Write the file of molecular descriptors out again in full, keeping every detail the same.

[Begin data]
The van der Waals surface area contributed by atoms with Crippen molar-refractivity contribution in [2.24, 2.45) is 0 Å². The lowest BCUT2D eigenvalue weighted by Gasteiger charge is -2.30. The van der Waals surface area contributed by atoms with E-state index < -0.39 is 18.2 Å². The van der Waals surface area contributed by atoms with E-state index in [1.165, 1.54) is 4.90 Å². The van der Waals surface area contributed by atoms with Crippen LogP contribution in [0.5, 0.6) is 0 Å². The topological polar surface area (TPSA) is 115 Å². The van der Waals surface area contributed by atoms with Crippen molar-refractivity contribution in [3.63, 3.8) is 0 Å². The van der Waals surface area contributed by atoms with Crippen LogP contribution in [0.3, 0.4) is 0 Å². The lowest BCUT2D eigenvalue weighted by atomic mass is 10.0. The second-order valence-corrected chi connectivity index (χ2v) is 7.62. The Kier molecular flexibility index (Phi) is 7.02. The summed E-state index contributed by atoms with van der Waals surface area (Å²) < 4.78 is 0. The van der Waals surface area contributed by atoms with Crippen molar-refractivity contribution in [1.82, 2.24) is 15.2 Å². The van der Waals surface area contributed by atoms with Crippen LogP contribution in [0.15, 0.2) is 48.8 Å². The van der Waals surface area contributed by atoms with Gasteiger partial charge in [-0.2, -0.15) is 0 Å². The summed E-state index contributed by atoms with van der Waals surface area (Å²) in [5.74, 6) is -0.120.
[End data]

The van der Waals surface area contributed by atoms with Crippen molar-refractivity contribution in [2.24, 2.45) is 0 Å². The lowest BCUT2D eigenvalue weighted by Gasteiger charge is -2.30. The van der Waals surface area contributed by atoms with E-state index < -0.39 is 18.2 Å². The van der Waals surface area contributed by atoms with E-state index in [1.165, 1.54) is 4.90 Å². The van der Waals surface area contributed by atoms with Crippen LogP contribution in [0.5, 0.6) is 0 Å². The topological polar surface area (TPSA) is 115 Å². The van der Waals surface area contributed by atoms with Crippen molar-refractivity contribution in [3.63, 3.8) is 0 Å². The van der Waals surface area contributed by atoms with Crippen LogP contribution in [0.3, 0.4) is 0 Å². The lowest BCUT2D eigenvalue weighted by atomic mass is 10.0. The second-order valence-corrected chi connectivity index (χ2v) is 7.62. The Kier molecular flexibility index (Phi) is 7.02. The summed E-state index contributed by atoms with van der Waals surface area (Å²) < 4.78 is 0. The van der Waals surface area contributed by atoms with Crippen molar-refractivity contribution in [1.82, 2.24) is 15.2 Å². The van der Waals surface area contributed by atoms with Crippen LogP contribution in [0.15, 0.2) is 48.8 Å². The van der Waals surface area contributed by atoms with Gasteiger partial charge in [-0.2, -0.15) is 0 Å². The summed E-state index contributed by atoms with van der Waals surface area (Å²) in [5.74, 6) is -0.120.